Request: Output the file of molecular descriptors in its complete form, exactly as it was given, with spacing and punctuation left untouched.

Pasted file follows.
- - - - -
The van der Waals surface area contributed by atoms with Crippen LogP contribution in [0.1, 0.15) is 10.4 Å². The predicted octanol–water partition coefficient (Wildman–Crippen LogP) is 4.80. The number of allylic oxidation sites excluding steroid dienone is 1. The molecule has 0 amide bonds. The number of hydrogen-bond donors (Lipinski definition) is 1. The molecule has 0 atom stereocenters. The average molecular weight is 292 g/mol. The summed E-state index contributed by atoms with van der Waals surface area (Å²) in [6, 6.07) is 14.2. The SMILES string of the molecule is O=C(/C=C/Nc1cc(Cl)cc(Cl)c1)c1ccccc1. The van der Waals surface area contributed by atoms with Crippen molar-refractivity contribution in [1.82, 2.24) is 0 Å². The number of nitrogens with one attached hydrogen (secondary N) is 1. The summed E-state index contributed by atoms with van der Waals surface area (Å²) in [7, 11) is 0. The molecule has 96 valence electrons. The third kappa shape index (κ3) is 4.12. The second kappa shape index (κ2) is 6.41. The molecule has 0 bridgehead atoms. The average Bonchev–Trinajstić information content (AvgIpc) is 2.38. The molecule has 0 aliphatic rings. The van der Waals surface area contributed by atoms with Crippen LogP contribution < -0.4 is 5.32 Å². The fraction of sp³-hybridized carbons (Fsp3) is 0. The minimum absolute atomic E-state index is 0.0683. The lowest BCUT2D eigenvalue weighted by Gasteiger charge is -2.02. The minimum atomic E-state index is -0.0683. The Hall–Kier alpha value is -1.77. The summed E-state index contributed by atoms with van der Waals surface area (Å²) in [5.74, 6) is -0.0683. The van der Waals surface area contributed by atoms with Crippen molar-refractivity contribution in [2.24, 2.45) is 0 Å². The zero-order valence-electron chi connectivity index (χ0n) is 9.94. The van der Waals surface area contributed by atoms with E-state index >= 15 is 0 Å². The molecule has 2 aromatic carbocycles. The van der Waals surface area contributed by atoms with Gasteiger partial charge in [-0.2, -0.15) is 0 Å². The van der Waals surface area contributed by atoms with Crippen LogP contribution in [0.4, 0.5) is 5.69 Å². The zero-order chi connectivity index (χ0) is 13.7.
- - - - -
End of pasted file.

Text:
The van der Waals surface area contributed by atoms with Crippen LogP contribution in [0.1, 0.15) is 10.4 Å². The predicted octanol–water partition coefficient (Wildman–Crippen LogP) is 4.80. The number of allylic oxidation sites excluding steroid dienone is 1. The molecule has 0 amide bonds. The number of hydrogen-bond donors (Lipinski definition) is 1. The molecule has 0 atom stereocenters. The average molecular weight is 292 g/mol. The summed E-state index contributed by atoms with van der Waals surface area (Å²) in [6, 6.07) is 14.2. The SMILES string of the molecule is O=C(/C=C/Nc1cc(Cl)cc(Cl)c1)c1ccccc1. The van der Waals surface area contributed by atoms with Crippen molar-refractivity contribution in [1.82, 2.24) is 0 Å². The number of nitrogens with one attached hydrogen (secondary N) is 1. The summed E-state index contributed by atoms with van der Waals surface area (Å²) in [7, 11) is 0. The molecule has 96 valence electrons. The third kappa shape index (κ3) is 4.12. The second kappa shape index (κ2) is 6.41. The molecule has 0 bridgehead atoms. The average Bonchev–Trinajstić information content (AvgIpc) is 2.38. The molecule has 0 aliphatic rings. The van der Waals surface area contributed by atoms with Crippen LogP contribution < -0.4 is 5.32 Å². The fraction of sp³-hybridized carbons (Fsp3) is 0. The minimum absolute atomic E-state index is 0.0683. The lowest BCUT2D eigenvalue weighted by Gasteiger charge is -2.02. The minimum atomic E-state index is -0.0683. The Hall–Kier alpha value is -1.77. The summed E-state index contributed by atoms with van der Waals surface area (Å²) in [5.74, 6) is -0.0683. The van der Waals surface area contributed by atoms with Crippen molar-refractivity contribution in [2.24, 2.45) is 0 Å². The zero-order valence-electron chi connectivity index (χ0n) is 9.94. The van der Waals surface area contributed by atoms with E-state index >= 15 is 0 Å². The molecule has 2 aromatic carbocycles. The van der Waals surface area contributed by atoms with Gasteiger partial charge in [-0.2, -0.15) is 0 Å². The van der Waals surface area contributed by atoms with Crippen LogP contribution in [0.4, 0.5) is 5.69 Å². The zero-order chi connectivity index (χ0) is 13.7.